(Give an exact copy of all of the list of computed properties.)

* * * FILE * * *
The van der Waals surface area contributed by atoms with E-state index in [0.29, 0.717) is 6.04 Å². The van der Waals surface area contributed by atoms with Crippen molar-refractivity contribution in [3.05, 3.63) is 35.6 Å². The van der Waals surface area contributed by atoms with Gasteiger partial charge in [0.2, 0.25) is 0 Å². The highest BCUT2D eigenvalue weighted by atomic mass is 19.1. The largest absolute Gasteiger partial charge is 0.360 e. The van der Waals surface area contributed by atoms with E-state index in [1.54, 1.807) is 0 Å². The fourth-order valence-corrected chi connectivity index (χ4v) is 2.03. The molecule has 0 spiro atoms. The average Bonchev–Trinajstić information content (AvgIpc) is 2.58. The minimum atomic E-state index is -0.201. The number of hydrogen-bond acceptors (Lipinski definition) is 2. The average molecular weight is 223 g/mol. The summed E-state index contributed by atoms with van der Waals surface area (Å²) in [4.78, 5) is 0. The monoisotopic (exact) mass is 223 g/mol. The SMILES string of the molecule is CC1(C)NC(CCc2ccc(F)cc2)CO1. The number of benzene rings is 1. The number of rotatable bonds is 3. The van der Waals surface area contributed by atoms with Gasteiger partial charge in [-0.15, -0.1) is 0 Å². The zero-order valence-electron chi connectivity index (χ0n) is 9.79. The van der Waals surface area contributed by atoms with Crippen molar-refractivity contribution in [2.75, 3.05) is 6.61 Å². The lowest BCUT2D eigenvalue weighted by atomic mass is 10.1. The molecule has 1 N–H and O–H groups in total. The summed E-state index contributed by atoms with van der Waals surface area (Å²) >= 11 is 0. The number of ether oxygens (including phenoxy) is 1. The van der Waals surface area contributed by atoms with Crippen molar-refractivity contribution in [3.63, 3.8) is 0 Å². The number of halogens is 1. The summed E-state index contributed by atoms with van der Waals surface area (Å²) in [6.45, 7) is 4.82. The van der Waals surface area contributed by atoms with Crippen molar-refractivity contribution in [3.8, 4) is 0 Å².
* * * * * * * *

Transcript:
The van der Waals surface area contributed by atoms with E-state index in [0.29, 0.717) is 6.04 Å². The van der Waals surface area contributed by atoms with Crippen molar-refractivity contribution in [3.05, 3.63) is 35.6 Å². The van der Waals surface area contributed by atoms with Gasteiger partial charge in [0.2, 0.25) is 0 Å². The highest BCUT2D eigenvalue weighted by atomic mass is 19.1. The largest absolute Gasteiger partial charge is 0.360 e. The van der Waals surface area contributed by atoms with E-state index in [1.54, 1.807) is 0 Å². The fourth-order valence-corrected chi connectivity index (χ4v) is 2.03. The molecule has 0 spiro atoms. The average Bonchev–Trinajstić information content (AvgIpc) is 2.58. The minimum atomic E-state index is -0.201. The number of hydrogen-bond acceptors (Lipinski definition) is 2. The average molecular weight is 223 g/mol. The summed E-state index contributed by atoms with van der Waals surface area (Å²) in [4.78, 5) is 0. The monoisotopic (exact) mass is 223 g/mol. The SMILES string of the molecule is CC1(C)NC(CCc2ccc(F)cc2)CO1. The number of benzene rings is 1. The number of rotatable bonds is 3. The van der Waals surface area contributed by atoms with Gasteiger partial charge in [-0.15, -0.1) is 0 Å². The zero-order valence-electron chi connectivity index (χ0n) is 9.79. The van der Waals surface area contributed by atoms with Crippen molar-refractivity contribution in [2.75, 3.05) is 6.61 Å². The lowest BCUT2D eigenvalue weighted by atomic mass is 10.1. The molecule has 1 N–H and O–H groups in total. The summed E-state index contributed by atoms with van der Waals surface area (Å²) >= 11 is 0. The number of ether oxygens (including phenoxy) is 1. The van der Waals surface area contributed by atoms with Crippen molar-refractivity contribution in [3.63, 3.8) is 0 Å². The number of halogens is 1. The summed E-state index contributed by atoms with van der Waals surface area (Å²) in [6.45, 7) is 4.82. The van der Waals surface area contributed by atoms with Crippen molar-refractivity contribution in [3.8, 4) is 0 Å².